Self-expression is one of the most important aspects of child development. It is important that a child is able to express what he/she wants or how he/she feels. This normally stems from them growing up in an environment of respect and love. If these two elements are lacking in their environment, they run the risk of not being able to open up to others. This in turn could lead to their inability to open up to others. As they get older this may begin to affect them mentally and emotionally.
If a child finds it challenging to express him/herself, they will generally tend to conform to whichever environment or situation they find themselves in. Such a character trait has shown to have an adverse effect on their self-esteem, often times leading to depression and unhappiness.
We know that the better the relationship you have with your child, the easier it is to communicate with each other about almost anything. This can be considered the first rule in the book – Nurturing 101.
Constant communication with your child will, without a doubt, improve your child’s communication skills and subsequently his/ her self-expression.
But, let’s face it, we have 1001 other things to do in the day, so not possible to have a communicatorthon with your child daily. So, what other things can be done to help the cause?
We’ve listed 3 great tips below to nudge you in the right direction.
Expression through play
A great way for your child to learn to express him/herself is by seeking out or creating opportunities for them to play with other children. This might be by way of sports or other extra-curricular activities. Through such activities, your child will different skills where they will also have to express themselves to achieve them e.g. teamwork, mutual respect.
Card and board games can also be used to achieve the same objective. Rules are explained, turns are taken, moves are justified etc.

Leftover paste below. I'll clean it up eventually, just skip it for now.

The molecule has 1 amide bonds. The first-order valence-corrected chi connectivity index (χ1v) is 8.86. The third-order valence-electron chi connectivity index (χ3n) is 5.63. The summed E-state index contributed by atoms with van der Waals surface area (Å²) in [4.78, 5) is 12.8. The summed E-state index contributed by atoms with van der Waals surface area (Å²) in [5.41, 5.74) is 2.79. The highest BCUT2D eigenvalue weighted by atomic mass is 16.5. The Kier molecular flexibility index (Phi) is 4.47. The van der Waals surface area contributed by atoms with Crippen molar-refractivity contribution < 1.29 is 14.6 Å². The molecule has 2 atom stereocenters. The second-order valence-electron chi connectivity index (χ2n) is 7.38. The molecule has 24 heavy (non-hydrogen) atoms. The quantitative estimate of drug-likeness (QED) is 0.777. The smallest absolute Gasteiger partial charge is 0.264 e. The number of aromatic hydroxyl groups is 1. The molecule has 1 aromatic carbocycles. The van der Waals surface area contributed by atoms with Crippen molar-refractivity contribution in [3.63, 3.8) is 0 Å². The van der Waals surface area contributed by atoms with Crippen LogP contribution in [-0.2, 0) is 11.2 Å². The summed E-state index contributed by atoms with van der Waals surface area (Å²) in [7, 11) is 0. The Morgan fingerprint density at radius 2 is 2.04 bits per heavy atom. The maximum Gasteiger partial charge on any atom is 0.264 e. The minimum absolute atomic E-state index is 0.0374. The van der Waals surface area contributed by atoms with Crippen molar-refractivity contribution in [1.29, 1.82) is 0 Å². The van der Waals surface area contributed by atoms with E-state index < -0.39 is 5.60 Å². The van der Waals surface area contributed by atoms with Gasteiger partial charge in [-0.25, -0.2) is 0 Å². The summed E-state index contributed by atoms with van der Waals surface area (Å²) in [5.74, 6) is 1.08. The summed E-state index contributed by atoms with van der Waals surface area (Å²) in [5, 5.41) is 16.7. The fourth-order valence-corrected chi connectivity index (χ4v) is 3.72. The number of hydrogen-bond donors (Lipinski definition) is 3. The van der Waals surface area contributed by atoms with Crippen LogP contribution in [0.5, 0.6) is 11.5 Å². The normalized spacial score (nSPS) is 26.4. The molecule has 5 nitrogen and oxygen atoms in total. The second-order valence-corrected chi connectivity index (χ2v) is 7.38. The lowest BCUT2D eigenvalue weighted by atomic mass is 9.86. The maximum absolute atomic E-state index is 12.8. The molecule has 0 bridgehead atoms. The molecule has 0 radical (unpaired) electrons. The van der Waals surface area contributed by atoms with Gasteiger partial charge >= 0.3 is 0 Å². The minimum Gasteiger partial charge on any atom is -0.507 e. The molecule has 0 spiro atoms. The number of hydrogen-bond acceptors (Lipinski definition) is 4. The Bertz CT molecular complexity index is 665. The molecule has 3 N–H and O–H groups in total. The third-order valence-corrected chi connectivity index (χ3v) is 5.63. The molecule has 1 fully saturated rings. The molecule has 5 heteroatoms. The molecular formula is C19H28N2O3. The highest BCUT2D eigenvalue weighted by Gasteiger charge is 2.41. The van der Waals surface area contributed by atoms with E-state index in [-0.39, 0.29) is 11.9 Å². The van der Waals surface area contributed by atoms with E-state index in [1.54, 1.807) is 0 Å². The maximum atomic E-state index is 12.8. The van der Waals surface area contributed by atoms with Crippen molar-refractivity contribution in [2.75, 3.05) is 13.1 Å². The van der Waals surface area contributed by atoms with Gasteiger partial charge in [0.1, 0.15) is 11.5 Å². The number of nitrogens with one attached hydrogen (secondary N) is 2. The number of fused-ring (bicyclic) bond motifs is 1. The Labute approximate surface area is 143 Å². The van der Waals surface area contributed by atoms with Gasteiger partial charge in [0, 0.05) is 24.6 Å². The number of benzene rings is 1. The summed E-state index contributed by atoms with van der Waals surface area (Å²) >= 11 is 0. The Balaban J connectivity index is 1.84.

There are a number of scenarios or opportunities that can be created, serve the same purpose as long as it is controlled and safe for your child. Heck, even the television can take its place at this table, but best to be watched with your child in order for there to be an interactive aspect to the activity. If not, it becomes one-sided, with the child just watching.
As your child becomes more aware of his/her options, they may not always agree with what you put before them or your humble suggestions. This shouldn’t lead to world war 3 at home, as this can be a great sign of your child beginning to express their preferences. Their preferences may not always be the most ideal or optimal e.g. wanting to wear those pretty pink shorts and that flower-patterned spaghetti top you bought over summer, in winter. This might even test your nerves a bit, as you try to get him/ her ready for nursery on time. But with a bit of dialogue, you should both be able to reach a decision you can both live with!
As your child moves through the different stages of development, you should start to give them that option - which book to read, which type of toy. You may end up conceding but not without a healthy discussion as to why. This way, even if your child gets their choice, he/she will be able to learn from experience. This, in turn, will go a long way in shaping their understanding of themselves. Mind you, as already noted above, Nurturing 101 would have either been completed or still in the process, so healthy dialogue will also help shape your child’s choices.
Encourage input from your child
It’s easy to think that they are just children – what do they know? Then disregard their opinions, especially when it comes to matters concerning them. But if you really do heave your child’s best interests at heart, you should at least hear them out. You might just be surprised. Yes, they might want to go to dance club B, because all their friends go there, even though dance club A might actually be the better option. But seriously, unless your child is actually showing signs of a potential dancer, best to put them in a place where they will actually have fun and feel more comfortable – and where best, than amongst friends.
As your child continues to develop, he/she may have other preferences/interests entirely different to what you want for them. Rather than butting heads with your child, help guide his/her decisions – do the research together and come up with a few mutually agreeable options. Let your child be a part of the decision-making process.
In addition to the above, always try to show support, understanding and appreciation. Let your child know that they can come to you whenever they want. If they feel listened to, appreciated and supported, they will always make a beeline for you.
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